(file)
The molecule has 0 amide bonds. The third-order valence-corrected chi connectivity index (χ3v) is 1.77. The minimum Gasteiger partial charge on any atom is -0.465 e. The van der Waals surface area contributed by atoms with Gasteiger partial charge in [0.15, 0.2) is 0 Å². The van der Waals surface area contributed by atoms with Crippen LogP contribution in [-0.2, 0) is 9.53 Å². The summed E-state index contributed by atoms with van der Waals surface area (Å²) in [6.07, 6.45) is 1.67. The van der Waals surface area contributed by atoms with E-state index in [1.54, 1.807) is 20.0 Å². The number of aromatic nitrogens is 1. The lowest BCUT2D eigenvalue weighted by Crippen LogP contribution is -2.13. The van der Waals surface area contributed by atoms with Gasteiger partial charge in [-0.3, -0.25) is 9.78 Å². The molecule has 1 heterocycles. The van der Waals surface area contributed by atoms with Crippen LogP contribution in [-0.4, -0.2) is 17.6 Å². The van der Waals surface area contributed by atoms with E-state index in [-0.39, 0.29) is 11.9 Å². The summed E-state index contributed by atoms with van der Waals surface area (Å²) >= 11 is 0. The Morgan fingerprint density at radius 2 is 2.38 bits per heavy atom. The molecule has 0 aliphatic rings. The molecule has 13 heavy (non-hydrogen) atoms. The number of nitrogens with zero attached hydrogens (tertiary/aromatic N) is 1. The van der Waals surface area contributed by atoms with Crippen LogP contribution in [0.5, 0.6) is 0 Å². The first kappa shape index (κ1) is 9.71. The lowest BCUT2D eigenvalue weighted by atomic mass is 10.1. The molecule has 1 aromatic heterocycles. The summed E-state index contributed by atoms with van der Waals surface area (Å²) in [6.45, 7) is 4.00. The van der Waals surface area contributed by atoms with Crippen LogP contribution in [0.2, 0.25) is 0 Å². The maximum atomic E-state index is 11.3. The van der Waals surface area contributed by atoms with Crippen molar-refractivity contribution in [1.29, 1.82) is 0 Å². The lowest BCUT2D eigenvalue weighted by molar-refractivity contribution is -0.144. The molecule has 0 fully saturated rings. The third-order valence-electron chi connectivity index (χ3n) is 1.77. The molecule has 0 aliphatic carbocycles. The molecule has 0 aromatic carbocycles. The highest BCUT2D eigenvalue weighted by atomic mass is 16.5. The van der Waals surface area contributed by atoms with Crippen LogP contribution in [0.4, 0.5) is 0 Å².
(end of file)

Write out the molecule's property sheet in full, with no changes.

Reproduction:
The molecule has 0 amide bonds. The third-order valence-corrected chi connectivity index (χ3v) is 1.77. The minimum Gasteiger partial charge on any atom is -0.465 e. The van der Waals surface area contributed by atoms with Gasteiger partial charge in [0.15, 0.2) is 0 Å². The van der Waals surface area contributed by atoms with Crippen LogP contribution in [-0.2, 0) is 9.53 Å². The summed E-state index contributed by atoms with van der Waals surface area (Å²) in [6.07, 6.45) is 1.67. The van der Waals surface area contributed by atoms with E-state index in [1.54, 1.807) is 20.0 Å². The number of aromatic nitrogens is 1. The lowest BCUT2D eigenvalue weighted by Crippen LogP contribution is -2.13. The van der Waals surface area contributed by atoms with Gasteiger partial charge in [-0.3, -0.25) is 9.78 Å². The molecule has 1 heterocycles. The van der Waals surface area contributed by atoms with Crippen LogP contribution in [-0.4, -0.2) is 17.6 Å². The van der Waals surface area contributed by atoms with E-state index in [-0.39, 0.29) is 11.9 Å². The summed E-state index contributed by atoms with van der Waals surface area (Å²) >= 11 is 0. The Morgan fingerprint density at radius 2 is 2.38 bits per heavy atom. The molecule has 0 aliphatic rings. The molecule has 13 heavy (non-hydrogen) atoms. The number of nitrogens with zero attached hydrogens (tertiary/aromatic N) is 1. The van der Waals surface area contributed by atoms with Crippen LogP contribution in [0.5, 0.6) is 0 Å². The first kappa shape index (κ1) is 9.71. The lowest BCUT2D eigenvalue weighted by atomic mass is 10.1. The molecule has 1 aromatic heterocycles. The summed E-state index contributed by atoms with van der Waals surface area (Å²) in [6.45, 7) is 4.00. The van der Waals surface area contributed by atoms with Crippen LogP contribution in [0.2, 0.25) is 0 Å². The maximum atomic E-state index is 11.3. The van der Waals surface area contributed by atoms with Crippen molar-refractivity contribution in [1.29, 1.82) is 0 Å². The lowest BCUT2D eigenvalue weighted by molar-refractivity contribution is -0.144. The molecule has 0 fully saturated rings. The third-order valence-electron chi connectivity index (χ3n) is 1.77. The molecule has 0 aliphatic carbocycles. The molecule has 0 aromatic carbocycles. The highest BCUT2D eigenvalue weighted by atomic mass is 16.5. The van der Waals surface area contributed by atoms with Crippen LogP contribution in [0.4, 0.5) is 0 Å².